Teacher-student relationships are enhanced by teaching respect, which grows from the root of politeness; "please," "thank you," and "excuse me" go a long way toward establishing a respectful classroom climate. Taking social skills to the next level requires that a tone of respect permeate your classroom.
As with the teaching of all other classroom values, this begins with you. Teacher-student relationships form a foundation for learning respect, and children who learn to act respectfully toward adults will also act more respectfully toward each other.
Classroom routines are built upon repetition. Respect breaks down into three areas of focus:
- Not interrupting
- Tone of voice
- Choice of words
This is huge. This can be very difficult for kids to learn, but nothing is more important for establishing a respectful climate.
Think of conversations between many of the adults that you know; what it really boils down to is two people who can't wait for the other person to stop talking so they can say what is on their own mind.
Little kids and big kids
As noted elsewhere, kids are just small adults in many ways; when it comes to conversations, adults are just big kids who have learned to be polite enough to not interrupt (even though they really want to).
What your students learn from you regarding teaching respect will take them a little step closer to being a respectful adult.
Don't allow students to interrupt. Based on your teacher-student relationships, handle it differently for each of these scenarios.
If a student interrupts while you are teaching or speaking to the class, say:
"Excuse me Diana, I wasn't asking for input. Please hold your comment until I am done."
If a student interrupts while you are speaking to another adult, say:
"This is an adult conversation. Go back to what you were doing until we are finished."
The words, "adult conversation" is their cue to leave and not stand by waiting (and listening). On the other hand, if it is OK for them to stand by, let them know that.
If a student interrupts while you are speaking to another child, say:
"I'm helping Andreaz first, please wait."
"It's not polite to interrupt; please wait until I'm done."
If a student interrupts while another student is speaking to the class, say:
"Let's respectfully listen to Kristina. You can have a turn when she's done."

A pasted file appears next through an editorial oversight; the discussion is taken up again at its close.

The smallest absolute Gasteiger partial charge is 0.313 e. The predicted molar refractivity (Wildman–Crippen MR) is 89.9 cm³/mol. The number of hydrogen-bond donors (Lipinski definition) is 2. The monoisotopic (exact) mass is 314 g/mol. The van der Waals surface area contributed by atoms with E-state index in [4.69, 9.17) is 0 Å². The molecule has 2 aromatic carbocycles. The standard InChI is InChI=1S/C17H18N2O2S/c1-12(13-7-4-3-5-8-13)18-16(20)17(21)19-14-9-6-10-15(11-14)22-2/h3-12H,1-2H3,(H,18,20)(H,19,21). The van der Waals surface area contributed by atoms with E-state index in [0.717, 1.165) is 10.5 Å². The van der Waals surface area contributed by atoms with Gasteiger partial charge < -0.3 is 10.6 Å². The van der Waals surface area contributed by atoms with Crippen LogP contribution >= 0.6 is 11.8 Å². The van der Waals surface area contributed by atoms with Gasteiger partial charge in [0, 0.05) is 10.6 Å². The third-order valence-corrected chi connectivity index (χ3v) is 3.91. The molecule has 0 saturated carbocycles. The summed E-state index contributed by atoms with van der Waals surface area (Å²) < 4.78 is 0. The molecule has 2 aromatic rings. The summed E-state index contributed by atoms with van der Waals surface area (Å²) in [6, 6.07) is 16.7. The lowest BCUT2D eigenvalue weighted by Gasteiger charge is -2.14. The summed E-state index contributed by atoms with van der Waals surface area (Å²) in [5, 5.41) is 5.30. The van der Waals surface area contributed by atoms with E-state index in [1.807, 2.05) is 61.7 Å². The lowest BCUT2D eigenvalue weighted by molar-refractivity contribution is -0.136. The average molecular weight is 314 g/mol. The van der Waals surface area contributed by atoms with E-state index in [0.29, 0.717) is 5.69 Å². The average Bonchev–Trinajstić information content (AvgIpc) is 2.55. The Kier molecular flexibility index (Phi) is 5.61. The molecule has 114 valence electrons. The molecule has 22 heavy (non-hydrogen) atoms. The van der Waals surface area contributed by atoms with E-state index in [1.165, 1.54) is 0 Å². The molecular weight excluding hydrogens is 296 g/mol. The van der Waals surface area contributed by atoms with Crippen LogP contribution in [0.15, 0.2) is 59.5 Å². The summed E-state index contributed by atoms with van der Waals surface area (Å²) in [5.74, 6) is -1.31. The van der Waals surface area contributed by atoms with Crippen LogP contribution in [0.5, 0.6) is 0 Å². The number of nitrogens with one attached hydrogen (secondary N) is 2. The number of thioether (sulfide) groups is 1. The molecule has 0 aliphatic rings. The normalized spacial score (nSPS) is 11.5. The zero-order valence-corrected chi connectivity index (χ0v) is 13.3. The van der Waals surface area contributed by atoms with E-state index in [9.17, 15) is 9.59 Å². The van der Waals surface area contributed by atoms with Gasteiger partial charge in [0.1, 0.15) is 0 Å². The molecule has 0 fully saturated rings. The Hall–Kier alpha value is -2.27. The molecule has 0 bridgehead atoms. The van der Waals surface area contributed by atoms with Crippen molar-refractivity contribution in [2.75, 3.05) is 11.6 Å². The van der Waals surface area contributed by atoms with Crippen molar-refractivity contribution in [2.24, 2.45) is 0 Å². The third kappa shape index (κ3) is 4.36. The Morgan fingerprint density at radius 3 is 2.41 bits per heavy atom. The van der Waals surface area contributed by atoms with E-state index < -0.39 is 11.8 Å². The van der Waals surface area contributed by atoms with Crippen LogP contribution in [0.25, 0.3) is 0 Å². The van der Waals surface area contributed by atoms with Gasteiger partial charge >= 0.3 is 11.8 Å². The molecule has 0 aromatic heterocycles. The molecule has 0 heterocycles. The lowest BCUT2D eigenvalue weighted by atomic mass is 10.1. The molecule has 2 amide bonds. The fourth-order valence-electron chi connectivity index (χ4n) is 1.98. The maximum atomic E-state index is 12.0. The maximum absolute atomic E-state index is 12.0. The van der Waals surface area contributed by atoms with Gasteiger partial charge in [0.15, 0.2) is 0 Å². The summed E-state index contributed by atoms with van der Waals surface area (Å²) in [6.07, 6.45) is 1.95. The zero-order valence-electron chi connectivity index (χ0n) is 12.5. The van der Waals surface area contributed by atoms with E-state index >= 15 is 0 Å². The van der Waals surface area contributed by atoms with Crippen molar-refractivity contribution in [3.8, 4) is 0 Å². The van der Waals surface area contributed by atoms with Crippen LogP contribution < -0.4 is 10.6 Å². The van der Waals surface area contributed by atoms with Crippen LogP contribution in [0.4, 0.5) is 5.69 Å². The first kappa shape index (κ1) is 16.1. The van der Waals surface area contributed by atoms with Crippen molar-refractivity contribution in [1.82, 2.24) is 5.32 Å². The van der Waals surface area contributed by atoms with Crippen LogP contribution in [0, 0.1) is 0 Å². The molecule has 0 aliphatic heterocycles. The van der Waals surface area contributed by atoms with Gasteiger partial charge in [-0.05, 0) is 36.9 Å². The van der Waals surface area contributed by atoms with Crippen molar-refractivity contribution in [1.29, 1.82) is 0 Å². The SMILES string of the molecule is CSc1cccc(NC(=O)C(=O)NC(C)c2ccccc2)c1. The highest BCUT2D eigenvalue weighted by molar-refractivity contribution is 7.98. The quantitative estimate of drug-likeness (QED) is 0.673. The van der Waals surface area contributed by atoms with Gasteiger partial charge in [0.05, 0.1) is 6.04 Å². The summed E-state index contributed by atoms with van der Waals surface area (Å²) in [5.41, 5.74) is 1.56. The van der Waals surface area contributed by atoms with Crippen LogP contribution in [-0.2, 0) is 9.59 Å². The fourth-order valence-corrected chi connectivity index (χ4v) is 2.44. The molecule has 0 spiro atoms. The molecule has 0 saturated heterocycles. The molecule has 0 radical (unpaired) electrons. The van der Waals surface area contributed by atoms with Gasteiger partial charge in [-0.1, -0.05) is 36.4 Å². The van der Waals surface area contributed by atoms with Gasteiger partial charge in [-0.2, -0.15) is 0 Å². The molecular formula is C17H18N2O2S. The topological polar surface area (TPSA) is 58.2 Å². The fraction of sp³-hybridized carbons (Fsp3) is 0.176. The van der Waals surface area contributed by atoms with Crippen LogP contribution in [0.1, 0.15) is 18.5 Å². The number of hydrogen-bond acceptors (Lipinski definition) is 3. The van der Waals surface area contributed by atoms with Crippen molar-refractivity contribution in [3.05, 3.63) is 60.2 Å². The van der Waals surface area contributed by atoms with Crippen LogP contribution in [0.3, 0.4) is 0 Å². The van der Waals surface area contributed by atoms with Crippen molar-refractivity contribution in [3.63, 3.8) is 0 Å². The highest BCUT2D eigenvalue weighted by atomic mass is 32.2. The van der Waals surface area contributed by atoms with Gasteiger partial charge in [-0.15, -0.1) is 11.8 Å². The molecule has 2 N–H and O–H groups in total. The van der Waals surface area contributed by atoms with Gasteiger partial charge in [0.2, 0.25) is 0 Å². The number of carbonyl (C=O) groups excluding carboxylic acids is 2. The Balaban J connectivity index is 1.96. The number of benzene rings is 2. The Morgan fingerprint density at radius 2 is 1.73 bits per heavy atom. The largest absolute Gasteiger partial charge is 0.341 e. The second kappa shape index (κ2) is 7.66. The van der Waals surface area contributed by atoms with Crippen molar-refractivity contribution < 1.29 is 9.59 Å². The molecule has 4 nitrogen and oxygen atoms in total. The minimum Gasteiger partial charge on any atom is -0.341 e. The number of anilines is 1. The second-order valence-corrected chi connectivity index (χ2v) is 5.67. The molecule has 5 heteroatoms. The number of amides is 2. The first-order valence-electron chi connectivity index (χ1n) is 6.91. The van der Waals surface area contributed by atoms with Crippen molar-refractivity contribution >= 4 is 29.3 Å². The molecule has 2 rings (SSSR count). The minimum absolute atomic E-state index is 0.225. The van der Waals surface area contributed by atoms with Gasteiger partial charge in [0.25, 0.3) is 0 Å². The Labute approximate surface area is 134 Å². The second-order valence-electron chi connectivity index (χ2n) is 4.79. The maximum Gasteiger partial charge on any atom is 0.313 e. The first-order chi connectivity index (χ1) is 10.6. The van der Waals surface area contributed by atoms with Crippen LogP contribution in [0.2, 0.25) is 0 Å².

The exception to these scenarios is the "bathroom emergency." Let your kids know up front that if they have a true emergency and need to interrupt, they can say, "I'm sorry, it's an emergency." Still interrupting, but at least it is done politely.
Classroom meetings are a good place for kids to practice not interrupting each other. When each student has a turn to speak, other children can begin to appreciate the value of listening to another person's input and ideas from start to finish. This enhances more than teacher-student relationships; it reinforces student-to-student relationships as well.
Tone of Voice
Tone of voice can be a tricky area, for what sounds fine to one person can sound a little testy to someone more sensitive. We are not looking to create meek children who never speak...so for our purposes, it is enough to focus on loudness of voice rather than the nuances of tone when teaching respect.
Model how to speak, even speak with emotion and intensity, without shouting. Raising the voice a little is fine (as you can certainly bet I did in some of the bullying case studies on the classroom team building page ) but a teacher should never truly shout at her kids unless it is a safety issue...as in:
"Stop! That will burn you!"
...projected across the room during a classroom cooking session. If you save your "loud voice" for those situations, you can bet that you'll get immediate attention when it really matters.
But 99% of the time, use your "inside voice" and insist that the kids do as well. When making a correction to loudness, it is usually most effective to do more than remind; ask the offending student to repeat what was said in at an appropriate level to reinforce your expectations.
TIP: Simply focusing on how loud a child is speaking will go a long way toward moderating their tone of voice and create a more-respectful classroom climate.
Choice of Words
Elementary kids are pretty straightforward in their speech and not generally capable of disrespect based on a turn of phrase, so word choice comes down to use of inappropriate words.
Words like, "stupid," "dumb," or "retarded" have no place in your classroom.
These words can be very hurtful. Use of them should result in an apology to an individual and/or the entire class by the offending student.
"I'm sorry I shoved you, Mr. Desk!"
You can have some fun with teaching respect while reinforcing appropriate responses. When I see a student "disrespect" an inanimate object, either intentionally or unintentionally, I'll ask them to apologize to it...pat it and ask if it is OK.
Even the toughest kid will sometimes get a grin when she is talking to the chair she tipped over...and in the process practice how to apologize to a person the next time she bumps someone. It's a fun way to reinforce teacher-student relationships while making a point.
Cultural influencesA word about cultural expectations regarding word choices. Different ethnic groups and regions have differing expectations, particularly regarding honorifics. For example, if the norm in your area is the use of "sir" and "ma'am," then you should enforce this custom when teaching respect.
Teacher-student relationships...When it comes to social skills, respect demonstrates that a person really "means it."